Prairie Legacy: Life on South Dakota’s Open Plains
Travel back to pioneering times, get a glimpse of farm life and discover the historic frontier of South Dakota’s prairie lands.
Grinding wheat and twisting rope seem primitive in our technology driven, fast-paced world. On the plains of South Dakota, however, these hands-on chores are part of a storied tradition. Life slows down here, even if it’s just for a moment. Take a journey through the prairie lands of South Dakota, where we’re reminded of the pioneer days, the old-fashioned farms, traditional sod homes and the people that built this great state.
Explore the Early Settlements of South Dakota’s Great Plains
The Northeastern region of South Dakota is known for its fresh glacial lakes and sprawling prairies. Amid this stunning natural landscape lived varied communities: the woodland people, who settled in the area around 1200 AD; the Sioux tribes that came in the 1700s; the French and British traders who made their way to the region in the early 1800s; and the ambitious settlers of the Dakota Boom (1880–1890), who were eager for wide stretches of land and a new life on the frontier.
Each group left their mark on the land, helping to shape it to what it is today. While the state’s prairie lands have evolved extensively throughout the decades, there is still a sense of pride in South Dakota’s pioneer past. You can honor the traditions and accomplishments of those times as you venture to South Dakota’s museums, historical sites and prairie communities.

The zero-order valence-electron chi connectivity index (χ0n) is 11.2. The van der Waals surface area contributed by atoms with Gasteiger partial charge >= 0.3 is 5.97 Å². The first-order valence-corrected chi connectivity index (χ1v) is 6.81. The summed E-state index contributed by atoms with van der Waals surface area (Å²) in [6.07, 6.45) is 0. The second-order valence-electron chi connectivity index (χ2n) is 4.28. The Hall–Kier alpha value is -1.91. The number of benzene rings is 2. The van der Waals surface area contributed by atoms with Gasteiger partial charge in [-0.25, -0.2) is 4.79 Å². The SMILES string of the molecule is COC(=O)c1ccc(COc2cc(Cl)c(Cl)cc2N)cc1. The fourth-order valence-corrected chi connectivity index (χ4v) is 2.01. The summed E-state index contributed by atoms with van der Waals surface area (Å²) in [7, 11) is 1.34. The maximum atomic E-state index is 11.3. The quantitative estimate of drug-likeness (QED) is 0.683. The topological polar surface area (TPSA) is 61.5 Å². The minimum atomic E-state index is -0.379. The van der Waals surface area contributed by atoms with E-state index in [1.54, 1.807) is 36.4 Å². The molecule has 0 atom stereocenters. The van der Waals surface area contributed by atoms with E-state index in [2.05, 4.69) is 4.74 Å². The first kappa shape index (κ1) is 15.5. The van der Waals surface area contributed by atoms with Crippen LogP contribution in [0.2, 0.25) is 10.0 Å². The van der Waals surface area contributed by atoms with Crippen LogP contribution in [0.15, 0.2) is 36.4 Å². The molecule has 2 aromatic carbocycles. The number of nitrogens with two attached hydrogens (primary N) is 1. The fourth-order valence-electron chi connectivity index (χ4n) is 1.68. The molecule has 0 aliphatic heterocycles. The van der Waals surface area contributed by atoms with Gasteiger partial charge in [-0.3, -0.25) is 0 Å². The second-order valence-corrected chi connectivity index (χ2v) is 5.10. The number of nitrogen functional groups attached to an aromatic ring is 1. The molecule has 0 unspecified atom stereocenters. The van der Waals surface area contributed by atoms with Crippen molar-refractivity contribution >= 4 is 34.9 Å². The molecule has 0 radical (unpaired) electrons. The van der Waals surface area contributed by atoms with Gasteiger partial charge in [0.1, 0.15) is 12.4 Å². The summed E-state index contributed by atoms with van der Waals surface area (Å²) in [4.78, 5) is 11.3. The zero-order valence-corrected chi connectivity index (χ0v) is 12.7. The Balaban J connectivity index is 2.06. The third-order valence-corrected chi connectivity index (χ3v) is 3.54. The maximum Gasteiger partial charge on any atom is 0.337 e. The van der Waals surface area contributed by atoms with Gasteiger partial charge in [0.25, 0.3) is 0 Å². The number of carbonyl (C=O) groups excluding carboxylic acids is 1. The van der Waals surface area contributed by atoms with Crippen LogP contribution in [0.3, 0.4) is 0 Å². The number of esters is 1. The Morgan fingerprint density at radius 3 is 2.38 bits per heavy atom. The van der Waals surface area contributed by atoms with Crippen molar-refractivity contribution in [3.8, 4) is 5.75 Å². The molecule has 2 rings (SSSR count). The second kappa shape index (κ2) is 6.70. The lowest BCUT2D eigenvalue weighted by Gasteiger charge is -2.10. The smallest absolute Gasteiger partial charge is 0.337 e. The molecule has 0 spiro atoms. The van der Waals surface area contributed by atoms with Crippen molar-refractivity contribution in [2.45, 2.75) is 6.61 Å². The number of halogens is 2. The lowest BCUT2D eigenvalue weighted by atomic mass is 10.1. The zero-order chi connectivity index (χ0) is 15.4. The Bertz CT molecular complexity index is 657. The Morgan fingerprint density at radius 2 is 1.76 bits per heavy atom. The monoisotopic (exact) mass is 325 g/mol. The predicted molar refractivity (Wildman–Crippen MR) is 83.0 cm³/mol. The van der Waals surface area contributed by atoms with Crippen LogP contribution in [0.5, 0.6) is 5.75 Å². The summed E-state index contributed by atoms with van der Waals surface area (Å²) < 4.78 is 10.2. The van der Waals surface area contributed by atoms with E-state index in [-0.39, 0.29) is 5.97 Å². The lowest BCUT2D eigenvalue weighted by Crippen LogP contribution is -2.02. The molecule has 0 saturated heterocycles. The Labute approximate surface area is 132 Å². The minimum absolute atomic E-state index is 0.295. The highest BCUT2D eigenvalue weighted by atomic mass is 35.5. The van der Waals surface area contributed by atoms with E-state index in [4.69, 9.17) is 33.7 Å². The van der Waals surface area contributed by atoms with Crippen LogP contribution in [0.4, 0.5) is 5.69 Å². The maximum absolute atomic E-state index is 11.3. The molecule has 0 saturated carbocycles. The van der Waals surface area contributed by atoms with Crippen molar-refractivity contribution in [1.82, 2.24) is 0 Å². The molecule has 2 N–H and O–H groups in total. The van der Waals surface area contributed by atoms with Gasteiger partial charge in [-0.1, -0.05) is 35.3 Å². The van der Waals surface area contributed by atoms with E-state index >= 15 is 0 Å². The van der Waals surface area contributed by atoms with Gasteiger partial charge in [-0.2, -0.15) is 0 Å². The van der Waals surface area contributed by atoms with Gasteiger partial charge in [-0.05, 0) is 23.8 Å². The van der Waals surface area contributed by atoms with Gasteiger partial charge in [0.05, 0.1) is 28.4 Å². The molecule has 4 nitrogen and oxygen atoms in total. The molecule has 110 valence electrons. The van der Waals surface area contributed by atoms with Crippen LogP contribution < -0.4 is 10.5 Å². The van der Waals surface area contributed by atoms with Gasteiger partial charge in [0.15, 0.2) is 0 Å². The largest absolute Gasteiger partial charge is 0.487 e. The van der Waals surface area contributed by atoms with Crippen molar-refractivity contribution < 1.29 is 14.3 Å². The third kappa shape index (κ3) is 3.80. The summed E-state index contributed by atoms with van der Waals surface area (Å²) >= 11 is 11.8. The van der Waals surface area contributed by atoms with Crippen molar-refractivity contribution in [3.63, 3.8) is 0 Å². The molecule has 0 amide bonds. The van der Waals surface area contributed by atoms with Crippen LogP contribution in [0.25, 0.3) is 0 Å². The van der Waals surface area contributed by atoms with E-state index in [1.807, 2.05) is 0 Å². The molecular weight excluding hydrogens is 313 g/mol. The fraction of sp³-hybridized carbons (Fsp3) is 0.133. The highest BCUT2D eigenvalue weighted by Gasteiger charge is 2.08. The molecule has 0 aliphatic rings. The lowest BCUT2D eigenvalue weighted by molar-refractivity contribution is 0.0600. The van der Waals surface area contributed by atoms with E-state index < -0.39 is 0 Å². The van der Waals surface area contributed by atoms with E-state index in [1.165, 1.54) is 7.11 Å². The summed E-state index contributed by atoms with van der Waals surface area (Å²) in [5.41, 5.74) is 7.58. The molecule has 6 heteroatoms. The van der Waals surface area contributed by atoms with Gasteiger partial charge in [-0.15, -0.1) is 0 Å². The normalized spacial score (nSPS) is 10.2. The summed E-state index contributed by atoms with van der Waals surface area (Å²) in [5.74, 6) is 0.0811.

Little Prairie Towns in Northeastern South Dakota
De Smet, located two hours north of Sioux Falls, is the famed childhood home of Laura Ingalls Wilder, author of the Little House on the Prairie series. This small community, nestled among expansive tall grass pastures and cornfields, was the inspiration for many of her books. It is here tour groups will find some 20 sites related to Laura’s life, including historic homes, schoolhouses and the homestead where the Ingalls family farmed.
For a comprehensive overview of Laura and her family’s life, take an hour-long guided tour offered by the Laura Ingalls Wilder Memorial Society. Your group will begin at the Surveyor’s House, featured in the book By the Shores of Silver Lake. It was the first home the family lived in when they came to the region. You’ll make a stop at the First School of De Smet, where Laura and her sister Carrie attended classes. Then make your way to the Ingalls home on Third Street, which Charles (Pa) Ingalls built in 1887.
Continue your prairie adventure with a visit to the Ingalls Homestead, where you can relive the Little House stories. Groups can take a covered wagon ride around the homestead to see all the various structures. You can try your hand at hay twisting, rope making, and wheat grinding, and gain a true understanding of the 1880s way of life.